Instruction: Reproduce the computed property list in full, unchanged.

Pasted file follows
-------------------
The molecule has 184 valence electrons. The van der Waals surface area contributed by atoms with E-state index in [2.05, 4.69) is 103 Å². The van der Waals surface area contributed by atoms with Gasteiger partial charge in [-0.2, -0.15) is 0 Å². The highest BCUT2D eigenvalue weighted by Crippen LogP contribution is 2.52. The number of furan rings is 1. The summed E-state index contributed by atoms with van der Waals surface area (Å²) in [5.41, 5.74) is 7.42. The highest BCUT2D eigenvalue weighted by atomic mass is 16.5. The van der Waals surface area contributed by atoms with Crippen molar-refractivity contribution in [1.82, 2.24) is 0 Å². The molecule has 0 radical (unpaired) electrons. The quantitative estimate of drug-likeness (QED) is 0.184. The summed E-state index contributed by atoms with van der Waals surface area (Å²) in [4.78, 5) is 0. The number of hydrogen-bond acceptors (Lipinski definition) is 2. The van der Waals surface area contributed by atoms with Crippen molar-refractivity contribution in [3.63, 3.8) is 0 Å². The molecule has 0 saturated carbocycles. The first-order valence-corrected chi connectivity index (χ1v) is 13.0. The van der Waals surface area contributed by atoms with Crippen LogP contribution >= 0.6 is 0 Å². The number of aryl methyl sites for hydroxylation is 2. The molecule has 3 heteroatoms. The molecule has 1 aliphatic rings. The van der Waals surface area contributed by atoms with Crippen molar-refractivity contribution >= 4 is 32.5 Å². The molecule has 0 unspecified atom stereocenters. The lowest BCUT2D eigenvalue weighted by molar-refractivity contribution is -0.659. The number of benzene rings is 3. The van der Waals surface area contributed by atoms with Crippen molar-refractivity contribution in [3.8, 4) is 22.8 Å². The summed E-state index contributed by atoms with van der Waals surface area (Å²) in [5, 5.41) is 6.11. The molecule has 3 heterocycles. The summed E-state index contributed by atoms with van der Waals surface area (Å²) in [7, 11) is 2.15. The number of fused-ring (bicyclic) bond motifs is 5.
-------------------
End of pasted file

The molecule has 184 valence electrons. The van der Waals surface area contributed by atoms with E-state index in [2.05, 4.69) is 103 Å². The van der Waals surface area contributed by atoms with Gasteiger partial charge in [-0.2, -0.15) is 0 Å². The highest BCUT2D eigenvalue weighted by Crippen LogP contribution is 2.52. The number of furan rings is 1. The summed E-state index contributed by atoms with van der Waals surface area (Å²) in [5.41, 5.74) is 7.42. The highest BCUT2D eigenvalue weighted by atomic mass is 16.5. The van der Waals surface area contributed by atoms with Crippen molar-refractivity contribution in [1.82, 2.24) is 0 Å². The molecule has 0 radical (unpaired) electrons. The quantitative estimate of drug-likeness (QED) is 0.184. The summed E-state index contributed by atoms with van der Waals surface area (Å²) in [4.78, 5) is 0. The number of hydrogen-bond acceptors (Lipinski definition) is 2. The van der Waals surface area contributed by atoms with Crippen molar-refractivity contribution in [3.63, 3.8) is 0 Å². The molecule has 0 saturated carbocycles. The first-order valence-corrected chi connectivity index (χ1v) is 13.0. The van der Waals surface area contributed by atoms with Crippen LogP contribution >= 0.6 is 0 Å². The number of aryl methyl sites for hydroxylation is 2. The molecule has 3 heteroatoms. The molecule has 1 aliphatic rings. The van der Waals surface area contributed by atoms with Crippen molar-refractivity contribution >= 4 is 32.5 Å². The molecule has 0 unspecified atom stereocenters. The lowest BCUT2D eigenvalue weighted by molar-refractivity contribution is -0.659. The number of benzene rings is 3. The van der Waals surface area contributed by atoms with Crippen molar-refractivity contribution in [3.8, 4) is 22.8 Å². The summed E-state index contributed by atoms with van der Waals surface area (Å²) in [5, 5.41) is 6.11. The molecule has 3 heterocycles. The summed E-state index contributed by atoms with van der Waals surface area (Å²) in [7, 11) is 2.15. The number of fused-ring (bicyclic) bond motifs is 5.